Recommendation: Sterility testing expectations should be different for high risk and lower risk activities. As currently written, the guidance treats low- and high-risk activities the same with regard to sterility testing. The FDA should consider whether stricter standards should apply to sterile drug compounding that begins with nonsterile ingredients, or whether further accommodations should be granted when the starting material is sterile FDA-approved products.
Recommendation: Aside from differences stipulated in the guidance, the FDA should set the expectation that USP Chapter 71 be followed for sterility testing methods. As written, the guidance references USP 71 but does not suggest it must be followed. FDA should make clear that in the absence of other independently validated sterility testing methodologies, USP 71, which contains best practices for sterility testing, should be applied. If USP 71 is not set as the expectation, FDA should make clear what specific sterility testing methods should be used.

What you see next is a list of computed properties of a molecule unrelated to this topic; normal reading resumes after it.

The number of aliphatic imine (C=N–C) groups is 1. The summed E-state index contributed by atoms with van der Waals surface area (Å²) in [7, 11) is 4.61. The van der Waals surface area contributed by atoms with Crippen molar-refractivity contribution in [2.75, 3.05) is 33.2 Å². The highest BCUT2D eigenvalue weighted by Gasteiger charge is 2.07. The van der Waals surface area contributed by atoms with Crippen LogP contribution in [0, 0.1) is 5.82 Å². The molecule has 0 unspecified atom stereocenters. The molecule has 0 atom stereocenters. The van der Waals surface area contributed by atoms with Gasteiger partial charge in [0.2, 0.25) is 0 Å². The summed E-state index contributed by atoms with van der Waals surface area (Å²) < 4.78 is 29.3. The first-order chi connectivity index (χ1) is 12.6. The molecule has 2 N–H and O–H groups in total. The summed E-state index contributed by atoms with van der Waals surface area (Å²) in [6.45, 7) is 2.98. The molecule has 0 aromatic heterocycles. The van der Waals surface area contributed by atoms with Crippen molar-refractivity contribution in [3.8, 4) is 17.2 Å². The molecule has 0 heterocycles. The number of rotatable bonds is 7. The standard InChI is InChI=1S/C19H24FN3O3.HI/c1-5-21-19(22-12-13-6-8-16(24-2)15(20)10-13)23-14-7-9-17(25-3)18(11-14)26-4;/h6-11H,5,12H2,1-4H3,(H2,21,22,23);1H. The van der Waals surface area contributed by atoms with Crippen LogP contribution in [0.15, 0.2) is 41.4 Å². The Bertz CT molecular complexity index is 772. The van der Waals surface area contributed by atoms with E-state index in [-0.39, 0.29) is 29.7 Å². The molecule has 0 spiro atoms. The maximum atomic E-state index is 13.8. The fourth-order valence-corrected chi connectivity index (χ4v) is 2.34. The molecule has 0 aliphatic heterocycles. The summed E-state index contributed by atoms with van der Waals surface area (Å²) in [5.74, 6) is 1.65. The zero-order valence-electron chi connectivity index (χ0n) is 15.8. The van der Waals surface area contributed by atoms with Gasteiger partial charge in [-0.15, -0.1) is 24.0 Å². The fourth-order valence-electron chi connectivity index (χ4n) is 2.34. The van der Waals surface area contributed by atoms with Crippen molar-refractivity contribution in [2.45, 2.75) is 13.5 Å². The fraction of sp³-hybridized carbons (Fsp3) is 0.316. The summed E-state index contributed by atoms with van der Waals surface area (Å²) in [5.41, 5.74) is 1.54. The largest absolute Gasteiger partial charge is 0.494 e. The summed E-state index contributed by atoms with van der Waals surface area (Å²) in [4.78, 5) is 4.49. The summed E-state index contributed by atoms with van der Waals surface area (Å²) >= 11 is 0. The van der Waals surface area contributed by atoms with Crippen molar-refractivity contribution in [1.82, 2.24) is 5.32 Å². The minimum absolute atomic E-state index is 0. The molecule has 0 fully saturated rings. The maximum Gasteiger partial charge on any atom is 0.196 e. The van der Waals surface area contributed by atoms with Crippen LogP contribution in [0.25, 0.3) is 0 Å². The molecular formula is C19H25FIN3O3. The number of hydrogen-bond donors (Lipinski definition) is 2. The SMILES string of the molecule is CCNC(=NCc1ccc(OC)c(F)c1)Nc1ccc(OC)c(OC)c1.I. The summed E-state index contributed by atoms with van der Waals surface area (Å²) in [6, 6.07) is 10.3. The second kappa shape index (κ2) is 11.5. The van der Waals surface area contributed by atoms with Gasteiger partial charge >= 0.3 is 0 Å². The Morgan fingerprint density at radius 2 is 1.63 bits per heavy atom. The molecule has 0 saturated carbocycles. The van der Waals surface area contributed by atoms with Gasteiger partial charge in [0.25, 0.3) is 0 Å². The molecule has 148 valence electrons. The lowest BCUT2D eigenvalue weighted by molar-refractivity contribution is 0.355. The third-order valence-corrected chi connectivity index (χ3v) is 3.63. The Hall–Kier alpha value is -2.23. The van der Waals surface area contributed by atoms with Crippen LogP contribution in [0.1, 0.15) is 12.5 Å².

We support FDA’s focus on laboratory controls, particularly in light of recent challenges identified at external contract labs.
Recommendation: FDA should pursue the proposal to reduce the need for in-house final release testing if the outsourcing facility uses an external laboratory that submits a DMF to FDA describing testing protocols. This proposal could help ensure external labs are using robust testing methodologies. However, the FDA must provide sufficient oversight of these external labs, such as through physical inspections and records review, to ensure meaningful confidence in testing reliability.
Stability Program and Expiration Dating
Expiration dates for a drug should ideally be established through objective data from a robust stability testing program. We support the expectation that outsourcing facilities conduct stability studies that includes evaluation of at least three batches of product in order to set extended expiration dates.
When an expiration date is not established through stability studies, the guidance appears to set appropriate maximum beyond use dates for different scenarios. We support that beyond use dates are the most restrictive when an aseptically produced product is not terminally sterilized and is released before the sterility test is completed – mimicking the USP 797 storage periods indicated for drugs produced under high-risk conditions in the absence of separate testing results.
Packaging and Labeling
We support the expectation that packaging must appropriately maintain sterility and integrity, and that labeling operations must include controls to prevent mix-ups.
Quality Assurance Activities/Complaint Handling
We support the expectations set by this section. The independence of quality units is important to ensure their work is not affected by production or financial considerations.